however, can be there without it being considered. We don’t stop in the middle of enjoying something

deeply to tell ourselves “yes, I am feeling pleasure now.” Afterwards you may go on about how much

fun it was, how much pleasure it gave you, but the experience itself does not have the feeling of

pleasure written all over it. Quite the opposite, if you lost a game, it may have been embarrassing,

frustrating, even painful, but it still gave an intense experience of pleasure.

So what is pleasure? Gosling continues the discussion, and makes a wide range of suggestions.

First of all it appears to be connected to something done willingly, with desire (Gosling, 1969, p. 55).

This makes Gosling call it “adverbial views of pleasure” – pleasure understood as something that is

experienced in relationship with something else. For the purpose of studying games this is a familiar

argument, as freedom is a basic trait of games (Huizinga, 2000, p. 8). So game-worlds would, in this

view, always be connected to pleasure.

Pleasure can, according to Gosling, be a performance. Not in the sense of a put-on show, but

in the way pleasure can be recognized in the behaviour of the individual experiencing it. The eagerness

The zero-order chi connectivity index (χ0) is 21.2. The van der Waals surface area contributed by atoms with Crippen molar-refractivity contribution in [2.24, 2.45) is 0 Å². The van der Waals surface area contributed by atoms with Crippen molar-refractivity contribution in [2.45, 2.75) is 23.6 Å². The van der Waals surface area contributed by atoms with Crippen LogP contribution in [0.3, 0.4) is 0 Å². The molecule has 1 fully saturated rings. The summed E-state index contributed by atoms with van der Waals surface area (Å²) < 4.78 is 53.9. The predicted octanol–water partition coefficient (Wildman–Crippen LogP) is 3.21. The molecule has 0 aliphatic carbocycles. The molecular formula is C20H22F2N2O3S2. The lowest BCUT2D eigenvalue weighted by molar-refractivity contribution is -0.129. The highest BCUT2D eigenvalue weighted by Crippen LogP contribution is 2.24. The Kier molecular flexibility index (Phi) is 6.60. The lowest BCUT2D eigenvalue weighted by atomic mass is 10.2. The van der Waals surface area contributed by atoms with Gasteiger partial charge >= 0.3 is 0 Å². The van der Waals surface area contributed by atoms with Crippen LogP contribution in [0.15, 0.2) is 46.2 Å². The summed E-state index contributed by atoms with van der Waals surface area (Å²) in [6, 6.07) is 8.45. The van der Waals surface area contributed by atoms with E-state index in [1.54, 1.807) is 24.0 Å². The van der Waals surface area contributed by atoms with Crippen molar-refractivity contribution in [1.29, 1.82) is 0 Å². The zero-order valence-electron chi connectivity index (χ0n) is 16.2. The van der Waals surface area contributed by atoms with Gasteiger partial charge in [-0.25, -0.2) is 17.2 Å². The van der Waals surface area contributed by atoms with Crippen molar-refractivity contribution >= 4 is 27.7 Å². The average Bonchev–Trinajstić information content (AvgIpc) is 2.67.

to participate, the attention to detail, the look in the eyes or the focus on the acts: pleasure as

performance is distinctly recognizable. Next, pleasure is a way of attending to something. It may be

skiing downhill or eating a cake: if done without attention, it is not being enjoyed and gives no

pleasure. This way pleasure may be seen as a way of attending to the object of pleasure.

To counter the arguments of pleasure as activity, Gosling introduces the pleasure of dozing. A

sunny afternoon, a relaxed state of dozing in a deck-chair – this is something which it is hard to do

while expressing pleasure or attending intently to it. Many pleasures are experienced only if not

focused on, proving to be elusive if they require any particular activity. And so pleasure can also be

said to be a kind of non-attention, to let go of the struggle to be pleased. An important point is

however that only that of which we are aware can be enjoyed. A deep nap in that deck chair would